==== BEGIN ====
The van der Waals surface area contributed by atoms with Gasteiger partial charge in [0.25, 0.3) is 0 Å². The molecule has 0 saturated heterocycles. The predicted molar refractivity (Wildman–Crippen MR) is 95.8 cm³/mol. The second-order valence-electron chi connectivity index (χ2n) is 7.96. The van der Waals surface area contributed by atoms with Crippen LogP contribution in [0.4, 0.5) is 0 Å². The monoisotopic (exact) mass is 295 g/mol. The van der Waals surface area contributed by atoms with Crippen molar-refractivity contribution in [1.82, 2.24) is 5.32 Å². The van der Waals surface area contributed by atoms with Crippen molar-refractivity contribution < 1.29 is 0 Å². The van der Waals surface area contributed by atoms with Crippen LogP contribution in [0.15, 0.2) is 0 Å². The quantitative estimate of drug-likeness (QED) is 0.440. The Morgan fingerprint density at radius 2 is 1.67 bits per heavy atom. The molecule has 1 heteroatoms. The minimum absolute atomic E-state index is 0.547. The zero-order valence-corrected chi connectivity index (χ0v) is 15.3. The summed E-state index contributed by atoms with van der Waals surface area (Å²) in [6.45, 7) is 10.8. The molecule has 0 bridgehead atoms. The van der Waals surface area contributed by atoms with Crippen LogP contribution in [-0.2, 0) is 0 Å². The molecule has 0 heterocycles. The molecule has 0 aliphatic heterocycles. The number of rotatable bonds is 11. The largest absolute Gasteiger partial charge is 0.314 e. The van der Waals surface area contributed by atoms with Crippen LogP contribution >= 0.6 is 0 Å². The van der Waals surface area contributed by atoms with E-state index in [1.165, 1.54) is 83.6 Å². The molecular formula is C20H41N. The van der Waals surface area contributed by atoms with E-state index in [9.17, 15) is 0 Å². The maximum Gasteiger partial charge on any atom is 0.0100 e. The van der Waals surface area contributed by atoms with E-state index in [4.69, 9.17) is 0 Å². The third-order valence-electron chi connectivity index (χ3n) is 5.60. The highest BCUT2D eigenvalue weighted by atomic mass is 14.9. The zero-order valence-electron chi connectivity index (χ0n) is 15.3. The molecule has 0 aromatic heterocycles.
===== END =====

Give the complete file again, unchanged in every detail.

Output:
The van der Waals surface area contributed by atoms with Gasteiger partial charge in [0.25, 0.3) is 0 Å². The molecule has 0 saturated heterocycles. The predicted molar refractivity (Wildman–Crippen MR) is 95.8 cm³/mol. The second-order valence-electron chi connectivity index (χ2n) is 7.96. The van der Waals surface area contributed by atoms with Crippen LogP contribution in [0.4, 0.5) is 0 Å². The monoisotopic (exact) mass is 295 g/mol. The van der Waals surface area contributed by atoms with Crippen molar-refractivity contribution in [1.82, 2.24) is 5.32 Å². The van der Waals surface area contributed by atoms with Crippen molar-refractivity contribution < 1.29 is 0 Å². The van der Waals surface area contributed by atoms with Crippen LogP contribution in [0.15, 0.2) is 0 Å². The quantitative estimate of drug-likeness (QED) is 0.440. The Morgan fingerprint density at radius 2 is 1.67 bits per heavy atom. The molecule has 1 heteroatoms. The minimum absolute atomic E-state index is 0.547. The zero-order valence-corrected chi connectivity index (χ0v) is 15.3. The summed E-state index contributed by atoms with van der Waals surface area (Å²) in [6.45, 7) is 10.8. The molecule has 0 bridgehead atoms. The van der Waals surface area contributed by atoms with Crippen LogP contribution in [-0.2, 0) is 0 Å². The molecule has 0 heterocycles. The molecule has 0 aliphatic heterocycles. The number of rotatable bonds is 11. The largest absolute Gasteiger partial charge is 0.314 e. The van der Waals surface area contributed by atoms with Crippen LogP contribution >= 0.6 is 0 Å². The van der Waals surface area contributed by atoms with E-state index in [1.165, 1.54) is 83.6 Å². The molecular formula is C20H41N. The van der Waals surface area contributed by atoms with E-state index in [9.17, 15) is 0 Å². The maximum Gasteiger partial charge on any atom is 0.0100 e. The van der Waals surface area contributed by atoms with E-state index in [4.69, 9.17) is 0 Å². The third-order valence-electron chi connectivity index (χ3n) is 5.60. The highest BCUT2D eigenvalue weighted by atomic mass is 14.9. The zero-order valence-electron chi connectivity index (χ0n) is 15.3. The molecule has 0 aromatic heterocycles.